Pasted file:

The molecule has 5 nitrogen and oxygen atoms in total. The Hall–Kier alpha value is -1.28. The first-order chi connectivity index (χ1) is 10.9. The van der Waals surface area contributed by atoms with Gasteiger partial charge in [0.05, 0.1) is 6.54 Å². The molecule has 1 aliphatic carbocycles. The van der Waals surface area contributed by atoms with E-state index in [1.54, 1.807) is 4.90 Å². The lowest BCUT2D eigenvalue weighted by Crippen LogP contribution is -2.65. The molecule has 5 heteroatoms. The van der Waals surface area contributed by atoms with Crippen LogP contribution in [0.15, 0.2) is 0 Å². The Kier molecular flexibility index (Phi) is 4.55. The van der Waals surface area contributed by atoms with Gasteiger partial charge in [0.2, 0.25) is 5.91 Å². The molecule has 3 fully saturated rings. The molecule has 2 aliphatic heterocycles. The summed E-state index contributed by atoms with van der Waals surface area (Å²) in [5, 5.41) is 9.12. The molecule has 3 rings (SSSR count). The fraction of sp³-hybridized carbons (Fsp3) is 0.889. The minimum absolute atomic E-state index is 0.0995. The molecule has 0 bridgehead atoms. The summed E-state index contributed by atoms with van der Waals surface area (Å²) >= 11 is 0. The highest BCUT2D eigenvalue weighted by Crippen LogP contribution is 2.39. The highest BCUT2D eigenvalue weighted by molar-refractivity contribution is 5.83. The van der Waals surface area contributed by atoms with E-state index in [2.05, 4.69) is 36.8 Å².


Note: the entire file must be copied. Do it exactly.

The molecule has 5 nitrogen and oxygen atoms in total. The Hall–Kier alpha value is -1.28. The first-order chi connectivity index (χ1) is 10.9. The van der Waals surface area contributed by atoms with Gasteiger partial charge in [0.05, 0.1) is 6.54 Å². The molecule has 1 aliphatic carbocycles. The van der Waals surface area contributed by atoms with E-state index in [1.54, 1.807) is 4.90 Å². The lowest BCUT2D eigenvalue weighted by Crippen LogP contribution is -2.65. The molecule has 5 heteroatoms. The van der Waals surface area contributed by atoms with Crippen LogP contribution in [0.15, 0.2) is 0 Å². The Kier molecular flexibility index (Phi) is 4.55. The van der Waals surface area contributed by atoms with Gasteiger partial charge in [0.2, 0.25) is 5.91 Å². The molecule has 3 fully saturated rings. The molecule has 2 aliphatic heterocycles. The summed E-state index contributed by atoms with van der Waals surface area (Å²) in [5, 5.41) is 9.12. The molecule has 3 rings (SSSR count). The fraction of sp³-hybridized carbons (Fsp3) is 0.889. The minimum absolute atomic E-state index is 0.0995. The molecule has 0 bridgehead atoms. The summed E-state index contributed by atoms with van der Waals surface area (Å²) >= 11 is 0. The highest BCUT2D eigenvalue weighted by Crippen LogP contribution is 2.39. The highest BCUT2D eigenvalue weighted by molar-refractivity contribution is 5.83. The van der Waals surface area contributed by atoms with E-state index in [2.05, 4.69) is 36.8 Å².